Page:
The stupidity in this is three-fold.

Firstly, the collective ego at MTV is mind-bending. Having dated a woman who worked there in the mid-90s’, I can attest to it first hand. The daily routine of counting money in a drug haze has certainly taken its toll on the self-importance meter over there. It began with the Live-Aid campaign that went belly up in a swirl of corruption and embezzling that could feed the inhabitants of two planets. This latest misguided effort is tantamount to the same line of garbage payola deejays of the 1950s’ like Alan Freed tried to sell as martyrdom when white American authorities and government agencies tried to shut down radio and television at the site of black performers. The birth of every musical genre is littered with myopic worms who take all kinds of credit for everything artists produce, and although it is naïve to think MTV is not a powerful voice in the distribution of noise-candy, to admit, or even declare its guilt in the abuse of women or gays is ludicrous.

Secondly, even if MTV thought this public-relations charade could curtail the sickening abundance of violence in this country, wouldn’t they run peaceful hymns over hours of loving sentiments at the cost of high profits in perpetuity? Instead the “smart people” see the looming threat of a government crackdown-threat on the entertainment industry and offer up this pathetic bone. The obligatory distraction from economic and foreign policies ripe with malfecance washes sleazy politics in phony nobility, but solves next to nothing but sucker votes. However, MTV is a huge money business and needs government out of its coffers. This is equivalent to USA Studios lame attempt to strip itself of blame for Jerry Springer’s dumb-fest by leaning on the host to curtail the excessive violence in the face of congressional statements decrying daytime talk as the tool of Satan.

And finally, doesn’t MTV realize that this is another piece of raw meat thrown to the rabid censor wolves, heightening their insatiable appetite for more blood? Doesn’t MTV realize that by overtly taking blame for influencing mayhem with art, it might give distributors, record companies, producers etc. added ammo to ramrod more commercially senseless tripe down our collective throat until we become so innocuous a society that we cannot tell the difference between danger and expression? The answer is unequivocally no. MTV is about making money, and the moment this peace offering is over, they’ll go back to peddling the junk food.

And that is fine, because we don’t need MTV to save us. And we don’t need Eminem, or any artist for that matter, to apologize for his views. Eminem is a punk, but he’s gained an audience that relates to him. Whose fault is that? At the risk of leaping over Maudlin and onto the back of Sickeningly Repetitive, violence is a symptom of hate nurtured in the home by example and prejudice handed down by the people responsible for its dissemination: PARENTS. If people don’t take care of their own, we are a doomed lot, and if rap music or a television network stands between human survival and moral guidelines then its time we joined other useless civilizations and cash in the last chip. People have to start caring for people and allow art to take care of art, and business, which MTV certainly is, will take care of business.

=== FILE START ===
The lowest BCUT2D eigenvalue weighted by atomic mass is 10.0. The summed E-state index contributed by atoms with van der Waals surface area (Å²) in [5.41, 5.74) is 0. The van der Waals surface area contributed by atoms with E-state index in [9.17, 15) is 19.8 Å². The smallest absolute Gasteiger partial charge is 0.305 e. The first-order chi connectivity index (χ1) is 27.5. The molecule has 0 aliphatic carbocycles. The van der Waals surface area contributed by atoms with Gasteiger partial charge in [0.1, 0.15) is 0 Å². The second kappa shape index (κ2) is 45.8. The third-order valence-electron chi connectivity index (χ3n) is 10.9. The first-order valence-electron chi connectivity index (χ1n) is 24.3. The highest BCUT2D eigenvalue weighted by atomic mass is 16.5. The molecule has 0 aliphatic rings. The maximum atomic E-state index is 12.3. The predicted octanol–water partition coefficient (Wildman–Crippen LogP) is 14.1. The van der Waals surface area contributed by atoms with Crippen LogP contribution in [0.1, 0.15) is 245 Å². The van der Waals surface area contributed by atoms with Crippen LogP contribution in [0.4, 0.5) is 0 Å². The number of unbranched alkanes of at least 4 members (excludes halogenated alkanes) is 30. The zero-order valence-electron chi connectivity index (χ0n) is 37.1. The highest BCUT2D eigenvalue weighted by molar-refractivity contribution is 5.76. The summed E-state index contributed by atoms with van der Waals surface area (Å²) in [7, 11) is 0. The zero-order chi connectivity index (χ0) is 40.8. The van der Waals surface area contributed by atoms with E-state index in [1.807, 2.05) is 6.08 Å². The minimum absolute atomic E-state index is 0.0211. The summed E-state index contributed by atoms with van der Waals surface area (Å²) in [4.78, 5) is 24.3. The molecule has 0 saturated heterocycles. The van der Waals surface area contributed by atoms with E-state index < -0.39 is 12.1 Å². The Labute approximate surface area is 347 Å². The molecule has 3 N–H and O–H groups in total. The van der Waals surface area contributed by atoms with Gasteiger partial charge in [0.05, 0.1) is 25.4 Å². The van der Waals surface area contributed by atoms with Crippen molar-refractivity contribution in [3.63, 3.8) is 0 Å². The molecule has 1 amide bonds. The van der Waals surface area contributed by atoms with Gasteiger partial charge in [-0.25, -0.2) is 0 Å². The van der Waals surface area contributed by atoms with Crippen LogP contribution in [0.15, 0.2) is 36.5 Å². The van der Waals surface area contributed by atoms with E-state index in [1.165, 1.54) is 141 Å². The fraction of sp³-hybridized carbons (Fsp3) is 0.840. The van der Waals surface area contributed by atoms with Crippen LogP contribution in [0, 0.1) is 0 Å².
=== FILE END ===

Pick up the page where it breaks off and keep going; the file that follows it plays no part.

Unlike the politically correct fear running rampart in most entertainment, music still offers a chance at art imitating, even reflecting, life. To that end we should applaud Eminem for his sophomoric anti-gay, anti-woman, pro-violence rhetoric, and for pointing out that these sentiments really and truly exist everyday. Surprise! We’re not living in a Hallmark card with Fonz rooming over our garage, and Britney Spears is not merely a suggestively sexual ball of fun, but a nauseating example of children trying to grasp onto mature concepts their parents flippantly whitewashed on the way to the golf course and PTA gatherings.

I say we run the crimes of irresponsible baby machines masquerading as parents, complete with photos for heightened humiliation. Then Eminem can go the way of Vanilla Ice and everyone can get crazy castigating some new culture toy.

Reality Check | Pop Culture | Politics | Sports | Music


Read More

Greatest Novels of the 20th Century – Author, James Campion lists the books that changed generations.


The Great Gatsby
Slaughterhouse Five
Fear & Loathing in Las Vegas
On The Road
Brave New World
One Flew Over The Cukoo’s Nest
Catcher In The Rye
The Shining
Tropic Of Cancer
Charlie And The Chocolate Factory
In the fall of 1996 the national men’s magazine, Genesis commissioned jc to put together a list and short reviews of some of the 20th century’s most groundbreaking American novels. Although many of the titles were chosen in a group effort between the editors of Genesis and jc, the author made it clear that mere sales nor critical acclaim would dictate the prerequisites for the list, which he readily admits is one not only close to his heart, but inspiration as well. For the first time they appear all together for your perusing and debating pleasure.

THE GREAT GATSBY by F. Scott Fitzgerald